99 episodes

Down to Earth is a podcast about regenerative agriculture, and it’s for everyone who eats. We invite you to meet the people shaping a healthier food system—farmers, ranchers, scientists, land managers, writers, and many others. Designing a future that draws on both tradition and innovation, they’re on a mission to change the paradigm so that the food we eat is healthy and long-term sustainable—for families and growers, for wildlife and water, for climate and planet. downtoearthradio.com

Down to Earth: The Planet to Plate Podcast Quivira Coalition and Radio Cafe

    • Education
    • 4.7 • 74 Ratings

Down to Earth is a podcast about regenerative agriculture, and it’s for everyone who eats. We invite you to meet the people shaping a healthier food system—farmers, ranchers, scientists, land managers, writers, and many others. Designing a future that draws on both tradition and innovation, they’re on a mission to change the paradigm so that the food we eat is healthy and long-term sustainable—for families and growers, for wildlife and water, for climate and planet. downtoearthradio.com

    Innovative approaches to regeneration on a California ranch

    Innovative approaches to regeneration on a California ranch

    TomKat Ranch manager Mark Biaggi talks about dealing with winter floods, summer droughts, and degraded landscapes––and the process of continual experimentation that leads to dramatic regeneration of damaged land.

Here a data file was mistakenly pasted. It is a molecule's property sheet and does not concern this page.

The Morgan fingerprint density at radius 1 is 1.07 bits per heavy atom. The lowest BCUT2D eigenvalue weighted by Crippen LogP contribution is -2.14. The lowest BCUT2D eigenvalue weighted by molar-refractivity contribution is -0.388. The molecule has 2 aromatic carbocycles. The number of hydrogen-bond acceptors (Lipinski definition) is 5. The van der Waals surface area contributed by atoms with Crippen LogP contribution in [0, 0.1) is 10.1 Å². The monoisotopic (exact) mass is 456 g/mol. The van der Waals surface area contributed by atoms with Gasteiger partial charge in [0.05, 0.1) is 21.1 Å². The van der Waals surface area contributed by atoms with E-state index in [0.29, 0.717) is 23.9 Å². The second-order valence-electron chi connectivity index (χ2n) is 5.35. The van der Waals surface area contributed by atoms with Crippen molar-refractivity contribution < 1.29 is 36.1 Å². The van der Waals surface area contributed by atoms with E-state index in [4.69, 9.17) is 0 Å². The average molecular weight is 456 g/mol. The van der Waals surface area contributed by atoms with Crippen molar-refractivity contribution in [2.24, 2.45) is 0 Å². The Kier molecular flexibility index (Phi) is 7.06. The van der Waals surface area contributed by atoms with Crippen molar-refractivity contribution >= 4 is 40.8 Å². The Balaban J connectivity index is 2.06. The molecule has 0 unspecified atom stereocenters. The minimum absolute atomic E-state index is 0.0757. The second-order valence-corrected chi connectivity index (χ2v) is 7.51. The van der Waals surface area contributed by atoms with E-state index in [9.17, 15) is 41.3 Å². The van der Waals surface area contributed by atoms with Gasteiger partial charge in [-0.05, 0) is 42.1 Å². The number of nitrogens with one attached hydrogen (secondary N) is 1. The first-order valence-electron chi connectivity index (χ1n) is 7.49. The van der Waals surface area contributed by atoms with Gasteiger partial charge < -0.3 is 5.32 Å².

• 50 min
    Giant bison, mammoths, and eagles: A deep history of the American continent

    Giant bison, mammoths, and eagles: A deep history of the American continent

    66 million years ago an asteroid struck earth, causing the fifth mass extinction of species on earth. With the dinosaurs gone, new species proliferated all over the planet. Now we're in the sixth extinction––this time caused by people. But when did it start? And what happened on on this continent in particular?
    Dan Flores' new book, Wild New World: The Epic Story of Animals & People in America, explores the deep history of the North American continent, which was once populated by giant bison and mammoths, massive eagles and condors, ground sloths and dire wolves––all of whom were here when human beings first arrived tens of thousands of years ago––and how people affected their environment and its animals, from the first migrating bands to the wildly destructive European colonizers.

    • 1 hr 50 min
    Sustainable development, climate mitigation, and biochar

    Sustainable development, climate mitigation, and biochar

    Brando Crespi has devoted decades to sustainable development as co-founder and Executive Chair at Pro Natura International and Global Biochar. His holistic approach to sustainable development could be called regenerative––instead of telling poor and exploited people what they should do, it's about recognizing and cultivating local leadership, helping them form a community vision for their future, providing the assistance necessary to achieve that vision, and then getting out of the way.
    Along the way, Crespi and his colleagues came across biochar, a substance made from burning bio waste (like sawdust and crop husks) and that has been used in the Amazon for millennia. As a soil amendment, biochar can bring dead soil back to life, improve crop yields, and decrease water use. It can also be used in industrial products and plastics. And its production can provide an energy source in communities looking to develop clean energy and regenerative agriculture.